When a person with a visual disability enters a room, introduce yourself and any others present. Be sure to let the person know if anyone enters or leaves the room. This provides a level of awareness and comfort, facilitating effective, empowered communication.
- In large groups, don’t be afraid to tell the person who is talking. Be sure to point out when the conversation has ended, so the person isn’t left talking to someone who isn’t available to listen.
- If you are acting as a guide for a person, offer your arm rather than taking theirs. Most people will take your arm and follow about a step behind. Warn the person about any elevation changes or obstacles.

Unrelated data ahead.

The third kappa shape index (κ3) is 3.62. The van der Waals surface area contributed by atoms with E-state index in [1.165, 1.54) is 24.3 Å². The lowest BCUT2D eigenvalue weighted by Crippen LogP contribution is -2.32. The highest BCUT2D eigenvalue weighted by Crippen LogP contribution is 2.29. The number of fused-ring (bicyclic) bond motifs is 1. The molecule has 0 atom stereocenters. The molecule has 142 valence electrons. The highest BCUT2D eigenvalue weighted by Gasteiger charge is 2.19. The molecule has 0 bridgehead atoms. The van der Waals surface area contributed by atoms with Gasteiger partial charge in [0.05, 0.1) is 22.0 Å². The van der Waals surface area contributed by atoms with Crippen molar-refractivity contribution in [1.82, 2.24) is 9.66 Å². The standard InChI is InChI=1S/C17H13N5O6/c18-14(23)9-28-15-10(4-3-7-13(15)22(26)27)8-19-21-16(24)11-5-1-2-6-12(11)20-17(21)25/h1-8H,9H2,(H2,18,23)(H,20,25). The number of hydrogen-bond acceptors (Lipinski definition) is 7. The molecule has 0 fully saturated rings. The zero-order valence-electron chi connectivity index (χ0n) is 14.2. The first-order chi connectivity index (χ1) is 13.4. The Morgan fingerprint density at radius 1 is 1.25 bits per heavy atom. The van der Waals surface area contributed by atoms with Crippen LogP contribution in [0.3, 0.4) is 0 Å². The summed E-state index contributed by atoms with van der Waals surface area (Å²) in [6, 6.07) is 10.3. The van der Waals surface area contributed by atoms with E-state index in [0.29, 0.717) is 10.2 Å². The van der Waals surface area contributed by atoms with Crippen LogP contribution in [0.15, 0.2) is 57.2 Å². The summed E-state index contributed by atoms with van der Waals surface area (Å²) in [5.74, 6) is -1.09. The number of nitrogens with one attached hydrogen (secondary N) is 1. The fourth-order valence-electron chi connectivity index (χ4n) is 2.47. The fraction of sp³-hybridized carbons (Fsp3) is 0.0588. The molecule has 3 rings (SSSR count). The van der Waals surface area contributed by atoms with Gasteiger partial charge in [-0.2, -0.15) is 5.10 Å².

- Before taking the initiative, always ask if the person wants help. Similarly, always ask before touching any adaptive equipment, including a cane, magnifying implement, or service animal.
- When asked to help with navigation, use distance and directional words, i.e., “there is a chair at 3 o’clock and about 2 steps away”. Don’t be afraid to use visual words and descriptions, including the words “look,” “see,” and descriptive words such as color and shape. Descriptions can be challenging, but fun—and are often appreciated.